A SITE to Behold

A view of SITE Santa Fe’s new black and silver facade from Railyard Park. Photo by Chris Dorantes

The contemporary art museum SITE Santa Fe is putting the finishing touches on its new exhibition Future Shock after a year long renovation project. The museum will reopen to the public Oct. 6 with an inaugural gala and exhibition preview, followed by a weekend of community events.

The renovation broke ground last August in collaboration with the New York based SHoP Architects. One of the major driving forces of the new facility was to make SITE responsive to community needs. “We had people from the community come and meet with us to talk about what they wanted SITE to be and from all of those conversations we then put together a plan,” Director of Education and Curator of Public Practice Joanne Lefrak says. SITE has added space to its front lobby with comfortable seating, tables, a larger museum store and the new cafe Crave. There is also the free rotating exhibition space “SITElab,” which now hosts Kota Ezawa’s “The Crime of Art.” All of these additions are part of making SITE a more accessible place for the community. “We really want the community to feel like this space is theirs,” Lefrak says.

The Community Time Capsule Project is a work by artist Dario Robleto in collaboration with the New Mexico School for the Arts in Santa Fe. Photo by Chris Dorantes

SITE’s new exhibition, Future Shock, takes its name from the Alvin Toffler book, which defines the term “future shock” as a kind of culture shock toward a rapidly changing society. The exhibition explores the excitement and consequences of technology’s speedy development and features 10 artists from all over the US, Canada, Brazil and Germany. At the front of the exhibition is Tom Sach’s “Space Program,” which celebrates space exploration of the past, present and future through recreations of NASA’s machines using objects found in a hardware store. To the right of Sach’s recreation of the Curiosity Mars Rover is Lynn Hershman Leeson’s installation “Infinity Engine,” which explores genetic engineering and AI technology. The installation features genetically modified fish, an archive of legal papers regarding the ethics of genetic engineering, and an AI named Dina that visitors can ask questions. “Zoom Pavilion,” an installation by Rafael Lozano-Hemmer in collaboration with Krzysztof Wodiczko, explores surveillance and facial recognition technology. Several security cameras record visitors as they enter the installation and are projected onto the walls, while behind them their faces are logged and displayed. The decision to curate Future Shock as the museum’s reopening exhibit came partially from the reopening itself. “This is a new future for SITE,” Lefrak says.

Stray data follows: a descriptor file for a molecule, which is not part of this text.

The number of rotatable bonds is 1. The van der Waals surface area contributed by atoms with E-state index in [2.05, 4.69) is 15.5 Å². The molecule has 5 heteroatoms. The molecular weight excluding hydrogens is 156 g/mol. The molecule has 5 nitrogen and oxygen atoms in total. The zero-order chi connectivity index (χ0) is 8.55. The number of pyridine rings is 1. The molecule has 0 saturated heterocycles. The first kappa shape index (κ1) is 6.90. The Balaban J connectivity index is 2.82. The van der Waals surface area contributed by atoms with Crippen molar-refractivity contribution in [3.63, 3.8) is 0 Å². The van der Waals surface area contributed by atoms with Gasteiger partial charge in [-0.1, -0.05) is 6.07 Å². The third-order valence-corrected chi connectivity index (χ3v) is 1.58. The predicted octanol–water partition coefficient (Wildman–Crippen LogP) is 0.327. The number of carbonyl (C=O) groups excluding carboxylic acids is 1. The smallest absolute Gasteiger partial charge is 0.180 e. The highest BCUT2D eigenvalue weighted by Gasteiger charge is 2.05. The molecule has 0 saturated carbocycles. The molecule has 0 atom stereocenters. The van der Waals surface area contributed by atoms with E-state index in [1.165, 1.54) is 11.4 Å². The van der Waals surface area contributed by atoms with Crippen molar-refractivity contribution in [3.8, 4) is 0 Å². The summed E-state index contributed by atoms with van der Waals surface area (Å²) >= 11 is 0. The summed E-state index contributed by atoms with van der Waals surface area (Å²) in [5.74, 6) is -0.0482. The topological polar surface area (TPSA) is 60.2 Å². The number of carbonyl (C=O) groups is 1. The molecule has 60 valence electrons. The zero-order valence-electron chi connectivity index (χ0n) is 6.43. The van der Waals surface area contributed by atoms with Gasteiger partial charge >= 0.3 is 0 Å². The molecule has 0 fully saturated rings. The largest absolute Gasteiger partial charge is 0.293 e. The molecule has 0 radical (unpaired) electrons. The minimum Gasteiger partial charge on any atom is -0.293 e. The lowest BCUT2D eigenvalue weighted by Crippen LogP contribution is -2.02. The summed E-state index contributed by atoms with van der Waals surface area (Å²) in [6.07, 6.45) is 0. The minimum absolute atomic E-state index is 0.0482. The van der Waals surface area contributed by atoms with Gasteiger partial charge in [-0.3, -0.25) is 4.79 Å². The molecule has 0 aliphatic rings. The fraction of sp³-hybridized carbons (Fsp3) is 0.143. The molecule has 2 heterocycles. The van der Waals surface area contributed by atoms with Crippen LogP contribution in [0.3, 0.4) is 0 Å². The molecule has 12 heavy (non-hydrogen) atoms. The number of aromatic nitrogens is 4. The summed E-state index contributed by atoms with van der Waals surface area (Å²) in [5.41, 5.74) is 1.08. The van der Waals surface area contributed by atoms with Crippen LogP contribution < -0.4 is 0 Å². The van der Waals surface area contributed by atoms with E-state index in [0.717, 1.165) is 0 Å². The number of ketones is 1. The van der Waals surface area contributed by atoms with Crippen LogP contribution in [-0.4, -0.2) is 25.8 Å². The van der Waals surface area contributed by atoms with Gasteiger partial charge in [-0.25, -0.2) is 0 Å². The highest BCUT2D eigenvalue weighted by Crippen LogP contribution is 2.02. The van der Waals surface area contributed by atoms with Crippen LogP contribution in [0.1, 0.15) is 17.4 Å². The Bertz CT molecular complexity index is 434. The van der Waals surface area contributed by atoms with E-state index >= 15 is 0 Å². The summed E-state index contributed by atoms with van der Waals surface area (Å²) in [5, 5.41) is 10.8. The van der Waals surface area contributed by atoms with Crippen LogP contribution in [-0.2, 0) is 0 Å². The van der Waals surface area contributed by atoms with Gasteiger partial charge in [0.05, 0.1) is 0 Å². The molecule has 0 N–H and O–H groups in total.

With the new SITE building comes opportunities for an increased level of student involvement such as the new education lab. “Prior to this we didn’t have a space for students to meet and do projects and now we do,” Lefrak says. Artist Dario Robleto and a group of New Mexico School for the Arts students are already working with SITE and have crafted a time capsule as part of Future Shock. The capsule is entitled “The Sun Awaits Our Shadows” and is split into 12 different categories that encapsulate both the human experience and their own. “[The students] wanted to tell people of the future what they were like now but not to have it be so individual that it wasn’t universal,” Lefrak says. “The Time Awaits Our Shadows” is inspired by the 1977 Voyager Golden Record, which was launched into space containing audio explaining life on Earth to any intelligent life that might exist outside of our solar system. The capsule will be buried in May 2018 and is planned to be unearthed 100 years later. The new auditorium is another educational space where SITE plans to have educational talks and community and private events, such as the reopening party Oct. 6.

The new entrance to SITE Santa Fe illuminates the night. Photo by Chris Dorantes

To kick off the new exhibition, SITE has several exciting reopening events happening Oct. 5 -Oct. 8. Thursday’s events begin with a gala and dinner as well as an exhibition preview. Friday has several ticketed events including a special performance by Apsáalooke rapper Supaman, interactive exhibition experiences, along with food and drink. The party will take place throughout the museum as well as on the new sky terrace on the roof of the building. Tickets can be bought online with tiered experiences ranging from $20-$300. Both Saturday and Sunday events are free to the public. Saturday events kick off at 10 a.m. with the official ribbon cutting by Mayor Javier Gonzales and continue all day with photo booths, fortune tellers and exhibition tours. An exciting opportunity to write down their “wishes for the future” as a part of a “wish tree” by Yoko Ono will only be available during reopening weekend. The wishes will later be incorporated into the artist’s Imagine Peace Tower in Iceland.

SITE Santa Fe officially opens Oct. 6 and is free to the public all day Friday and Saturday mornings. More information about exhibitions and events visit SITE’s website.